The 2-Hour Cocktail Party gives a simple party-hosting formula with step-by-step instructions, from which days are the best to throw events (probably not the ones you think!) to what to say to the first people who arrive. We had a chat with Nick Gray, the mind behind this wonderfully practical book, discussing some key insights from his work.
1. If you had to choose one idea from your book that everyone should know about, what would it be?
NG: To meet interesting people, you need to do interesting things, and the easiest way to do interesting things is to learn how to host a well-run event. People love to know someone who hosts events and it’s a skill that you can learn.
But here is the thing, your events don’t need to be big and complicated for you to meet people. You don’t need a dinner party or a mastermind dinner. These events require a lot of planning, and because of that, it’s not easy to host them regularly.
To build your network, you have to do things repeatedly that others only do occasionally. The book gives people a format or a formula of something that they can easily do once a month without stress. It helps you reach more people and stay consistent when it comes to your social life.
2. Why is this idea important and how can it help us grow?
NG: Obvious benefits are that it helps you make new friends, expand your network or grow your business. But it also helps you host events with less stress and build confidence in bringing people together. Finally, hosting your own parties saves you from attending awkward events. Instead, you choose to build your network in an authentic way.
3. What existing beliefs or practices does this idea challenge and how?
NG: We talk a lot about building deep connections and the idea that you’re the sum of your five closest friends (and I believe that). But I also believe in building loose connections. Many big opportunities in life are found not through your best friends, but through weak ties and loose connections. Cocktail parties are about building that large loose network, not about close bonds.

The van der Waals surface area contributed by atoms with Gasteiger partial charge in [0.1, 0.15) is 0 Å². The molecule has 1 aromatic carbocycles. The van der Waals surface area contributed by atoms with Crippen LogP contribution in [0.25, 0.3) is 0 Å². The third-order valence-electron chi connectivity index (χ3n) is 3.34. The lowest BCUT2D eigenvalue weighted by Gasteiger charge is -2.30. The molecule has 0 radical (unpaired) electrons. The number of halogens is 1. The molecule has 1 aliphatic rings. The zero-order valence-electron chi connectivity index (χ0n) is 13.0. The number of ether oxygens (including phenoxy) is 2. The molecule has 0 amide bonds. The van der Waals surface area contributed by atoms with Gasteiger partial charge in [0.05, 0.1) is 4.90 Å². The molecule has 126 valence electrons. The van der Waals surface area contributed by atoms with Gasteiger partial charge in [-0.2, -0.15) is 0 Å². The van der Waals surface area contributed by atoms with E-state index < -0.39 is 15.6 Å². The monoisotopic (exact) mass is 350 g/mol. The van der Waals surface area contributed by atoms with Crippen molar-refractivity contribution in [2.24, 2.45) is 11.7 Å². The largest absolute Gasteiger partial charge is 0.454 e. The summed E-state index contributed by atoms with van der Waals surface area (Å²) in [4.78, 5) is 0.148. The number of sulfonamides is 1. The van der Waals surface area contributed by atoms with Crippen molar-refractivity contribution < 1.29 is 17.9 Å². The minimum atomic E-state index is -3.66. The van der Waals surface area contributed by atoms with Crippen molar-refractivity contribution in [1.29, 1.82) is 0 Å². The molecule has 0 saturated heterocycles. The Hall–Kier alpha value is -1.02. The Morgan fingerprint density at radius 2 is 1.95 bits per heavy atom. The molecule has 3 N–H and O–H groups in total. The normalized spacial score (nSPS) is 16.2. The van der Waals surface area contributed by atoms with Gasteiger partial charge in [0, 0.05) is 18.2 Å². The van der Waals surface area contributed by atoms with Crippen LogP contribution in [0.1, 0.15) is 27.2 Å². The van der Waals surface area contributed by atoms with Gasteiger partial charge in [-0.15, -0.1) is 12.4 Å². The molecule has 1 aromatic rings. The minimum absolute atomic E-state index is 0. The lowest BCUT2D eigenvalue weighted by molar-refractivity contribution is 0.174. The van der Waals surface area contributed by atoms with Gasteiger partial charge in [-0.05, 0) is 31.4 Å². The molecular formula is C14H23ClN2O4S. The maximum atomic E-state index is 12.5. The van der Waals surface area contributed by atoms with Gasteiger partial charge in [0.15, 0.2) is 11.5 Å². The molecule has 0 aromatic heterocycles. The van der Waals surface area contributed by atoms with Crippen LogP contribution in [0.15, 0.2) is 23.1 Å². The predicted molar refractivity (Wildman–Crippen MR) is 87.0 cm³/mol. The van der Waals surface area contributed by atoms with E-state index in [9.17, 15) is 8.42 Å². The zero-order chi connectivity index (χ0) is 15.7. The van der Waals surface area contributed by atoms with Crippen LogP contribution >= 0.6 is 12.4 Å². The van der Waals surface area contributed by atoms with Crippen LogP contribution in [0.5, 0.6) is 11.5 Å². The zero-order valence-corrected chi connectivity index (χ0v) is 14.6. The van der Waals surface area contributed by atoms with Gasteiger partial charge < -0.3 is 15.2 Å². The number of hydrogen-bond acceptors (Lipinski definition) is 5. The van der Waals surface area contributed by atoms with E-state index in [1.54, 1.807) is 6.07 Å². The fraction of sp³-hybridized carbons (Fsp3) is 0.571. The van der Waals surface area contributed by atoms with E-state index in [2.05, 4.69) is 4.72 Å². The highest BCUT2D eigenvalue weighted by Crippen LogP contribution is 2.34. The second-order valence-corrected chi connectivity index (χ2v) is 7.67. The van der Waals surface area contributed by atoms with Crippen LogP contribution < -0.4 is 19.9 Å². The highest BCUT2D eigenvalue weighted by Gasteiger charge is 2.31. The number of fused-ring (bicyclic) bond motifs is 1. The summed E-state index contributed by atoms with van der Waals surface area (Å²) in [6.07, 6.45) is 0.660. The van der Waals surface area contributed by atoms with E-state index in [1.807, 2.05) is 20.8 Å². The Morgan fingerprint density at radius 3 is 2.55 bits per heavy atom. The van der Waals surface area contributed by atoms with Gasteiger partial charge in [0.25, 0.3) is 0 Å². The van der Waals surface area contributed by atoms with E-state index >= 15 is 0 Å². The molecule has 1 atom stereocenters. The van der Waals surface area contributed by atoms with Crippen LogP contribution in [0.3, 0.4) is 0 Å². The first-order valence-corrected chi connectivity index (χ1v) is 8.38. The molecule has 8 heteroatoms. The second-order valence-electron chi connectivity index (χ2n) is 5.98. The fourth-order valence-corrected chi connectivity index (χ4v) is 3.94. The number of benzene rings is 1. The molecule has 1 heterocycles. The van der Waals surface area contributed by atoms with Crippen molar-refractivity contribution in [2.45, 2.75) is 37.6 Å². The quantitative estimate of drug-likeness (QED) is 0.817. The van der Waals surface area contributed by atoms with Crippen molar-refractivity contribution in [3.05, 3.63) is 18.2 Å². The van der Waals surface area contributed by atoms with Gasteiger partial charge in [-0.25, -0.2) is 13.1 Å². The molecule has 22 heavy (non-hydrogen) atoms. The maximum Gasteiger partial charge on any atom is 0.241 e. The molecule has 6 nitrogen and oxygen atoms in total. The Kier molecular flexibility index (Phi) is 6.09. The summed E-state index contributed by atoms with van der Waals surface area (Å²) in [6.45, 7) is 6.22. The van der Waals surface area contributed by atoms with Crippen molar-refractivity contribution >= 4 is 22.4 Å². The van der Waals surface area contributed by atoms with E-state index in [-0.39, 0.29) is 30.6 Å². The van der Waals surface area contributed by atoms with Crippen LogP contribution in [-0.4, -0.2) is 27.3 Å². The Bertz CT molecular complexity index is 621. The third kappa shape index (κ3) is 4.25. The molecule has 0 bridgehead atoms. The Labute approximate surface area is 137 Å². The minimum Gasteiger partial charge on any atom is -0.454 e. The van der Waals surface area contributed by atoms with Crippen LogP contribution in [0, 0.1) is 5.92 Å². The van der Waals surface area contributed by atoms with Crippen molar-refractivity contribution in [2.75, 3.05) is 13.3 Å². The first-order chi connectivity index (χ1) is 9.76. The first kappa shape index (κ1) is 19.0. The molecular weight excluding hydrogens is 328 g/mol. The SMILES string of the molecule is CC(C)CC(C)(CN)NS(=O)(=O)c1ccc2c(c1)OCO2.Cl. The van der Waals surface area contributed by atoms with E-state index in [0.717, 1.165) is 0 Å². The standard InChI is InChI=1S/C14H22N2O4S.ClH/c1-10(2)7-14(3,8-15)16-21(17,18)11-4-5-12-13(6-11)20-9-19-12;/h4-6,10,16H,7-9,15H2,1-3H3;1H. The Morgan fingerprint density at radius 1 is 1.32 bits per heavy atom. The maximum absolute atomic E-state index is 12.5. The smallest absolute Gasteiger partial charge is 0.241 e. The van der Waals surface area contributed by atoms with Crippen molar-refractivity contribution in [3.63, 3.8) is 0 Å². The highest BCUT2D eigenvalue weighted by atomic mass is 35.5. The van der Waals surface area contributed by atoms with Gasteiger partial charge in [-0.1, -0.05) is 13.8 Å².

Undoubtedly, all big relationships start as acquaintances. If someone shows up to my party, I can ask them, “Hey, can I call you tomorrow, can we go for coffee, etc.” So, I can propose something that would deepen our relationship, but the party is where it all starts.
4. In your book, you give us “the perfect party formula.” What would be the 3 key elements of this formula?
Many times people just inform others that they are hosting a party and hope someone will show up. Collecting RSVPs is getting people to make a little commitment that they’ll come.
Every single guest needs to have a name tag. Don’t assume that people know each other or that they’ll remember all the names. You also need to tell people in advance that there will be name tags to make it less awkward.
Or if you like to call them — ice breakers. The round of intros helps people have more productive conversations. This way, they are more likely to meet someone new and interesting.
5. Would you advise bringing together a group of people based on things like interests or industry?
NG: For your 1st party, don’t overthink it. Just invite all the interesting people you know. Later on, as you become more confident, you can invite a specific group of people. In general, it’s more interesting when you mix up different groups. Curated groups can be boring.
A quote from the book:
“Don’t attend bad events — host great parties instead.”